Beltaine Blessings

As Three Cranes comes off a wonderful Beltaine celebration, with 78 participants, 91 canned goods collected, and an amazing drumming circle, it’s clear that there are some lessons learned.

We weren’t expecting to break new records today with the number of participants, though we were expecting a slightly larger crowd than usual. Our last-minute change of location also complicated matters, moving us from a traditional site for our Beltaine rituals to one that none of us had ever been to before this morning.

Despite that, our Grove has always (unofficially) operated on the Boy Scout motto: “be prepared” is a statement that we have taken to heart, often leading to excesses of ritual gear that we don’t need being brought along. Today, though, it led to our Grove having not only enough Waters to go around for the blessings, but also being able to offer each person the chance to drink the Waters, instead of aspersing the blessing across the entire crowd.

Because of the way the ritual space was set up, with tables and benches located in the middle of where the Folk would generally stand, most people ended up sitting at a table, so we ended up with a large crowd of parallel lines that sat almost perpendicular to the Sacred Center. When we were distributing the Waters, it was more like pouring drinks for a party in a crowded bar than a solemn, ritual atmosphere.

This, of course, suited Beltaine just fine.

We also chose a Fool by lot to lead our procession out through the purifying fires and back into the ritual space. Our fires stayed lit throughout the rite, and the nine sacred woods we burned in each fire purified and again blessed the folk who had joyously partaken of the Waters. Our method of Fool selection was originally designed by Anna Banana, who last year had us pick M&M candies out of a jar, making the Fool the one who chose the red candy. As we drew these lots this year to the sound of drumming and clapping, our Senior Druid began to chant:

    I want my M and M’s!

The immediate response was:

    Jim wants his M and M’s!

And this call-and-response was repeated several times until, as the one united and sacred Grove that we were, we simply couldn’t stop laughing in the collective joy we experienced.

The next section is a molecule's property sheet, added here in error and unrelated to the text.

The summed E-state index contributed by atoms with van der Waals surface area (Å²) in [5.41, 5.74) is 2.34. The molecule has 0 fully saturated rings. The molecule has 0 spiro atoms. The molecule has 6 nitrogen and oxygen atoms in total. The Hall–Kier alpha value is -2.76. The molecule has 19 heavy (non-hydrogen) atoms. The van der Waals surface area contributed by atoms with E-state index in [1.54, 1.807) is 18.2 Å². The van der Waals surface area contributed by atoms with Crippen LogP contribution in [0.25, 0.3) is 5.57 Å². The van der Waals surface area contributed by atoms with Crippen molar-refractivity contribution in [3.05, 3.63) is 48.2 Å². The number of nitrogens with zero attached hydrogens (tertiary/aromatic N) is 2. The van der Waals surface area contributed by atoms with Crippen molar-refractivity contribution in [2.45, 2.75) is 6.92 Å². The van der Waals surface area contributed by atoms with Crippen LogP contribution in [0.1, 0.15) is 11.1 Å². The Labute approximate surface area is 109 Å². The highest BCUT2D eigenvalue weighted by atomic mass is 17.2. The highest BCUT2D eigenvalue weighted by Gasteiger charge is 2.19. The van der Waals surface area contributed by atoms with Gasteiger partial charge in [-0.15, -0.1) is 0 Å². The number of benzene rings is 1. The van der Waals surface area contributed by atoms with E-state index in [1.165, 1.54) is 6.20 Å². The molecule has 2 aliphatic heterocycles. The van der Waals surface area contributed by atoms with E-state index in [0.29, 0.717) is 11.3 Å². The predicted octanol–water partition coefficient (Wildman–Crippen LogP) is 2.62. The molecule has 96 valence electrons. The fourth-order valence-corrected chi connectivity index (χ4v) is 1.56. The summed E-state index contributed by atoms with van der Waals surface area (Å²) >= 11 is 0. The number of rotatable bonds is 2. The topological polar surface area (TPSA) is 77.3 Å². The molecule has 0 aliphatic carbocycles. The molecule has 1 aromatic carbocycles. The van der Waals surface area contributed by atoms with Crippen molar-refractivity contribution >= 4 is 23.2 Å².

In all, as Beltaine celebrations go, this was a wonderful one. We had many new faces and a few old ones that we hadn’t seen in a very long time. The Grove did a wonderful job of leading the rite and maintaining the space, but the thing I took home from this ritual is that our rituals thrive on the energy of the participants far more than on the energy of the sacrificers. Each person who comes to our rites adds spice to the experience and the joy of doing public worship.

And it is this spice our guests provide that makes us grateful to each and every one of them.
    -Rev. Michael J Dangler

Honouring the Center of our Rites

What a group focuses its rituals around says much about what is important to them. While our Grove’s sacred center certainly is made up of the Fire, Well, and Tree, and while we always have an altar set up, looking spatially at our ritual space shows a very interesting aspect of our liturgy.

Over the last several years, we have moved our central focus of ritual away from the center that we always speak of, and made the Fire, Well, and Tree (and particularly the altar) peripheral to our actual focus in ritual: the members of the congregation that gathers to honour the Kindreds.

While the Fire, Well, and Tree are never outside our focus and center, we show with every ritual that what we are concerned with as a Grove is the well-being of the others who have gathered, physically and spiritually, in our space.

Most of our prayers and evocations take place in front of the altar, at the center of the Grove. Our Fire is often in a fireplace or grill, the Well is often on the altar, and the Tree is often further away from the folk than either of these other two centers.

What our rituals do is bring our members and guests together, without barrier, with the Kindreds and Spirits in ritual. We meet and converge in the same point, directing our focus away from the center of the folk only long enough to make an offering, locate something on the altar, or do a working or make a Praise Offering.

Our center truly is a shared center, with the Folk and the Kindreds coming together and standing shoulder-to-shoulder, arm-in-arm. It is a powerful place, this Center of the Folk, and we are all welcome within it.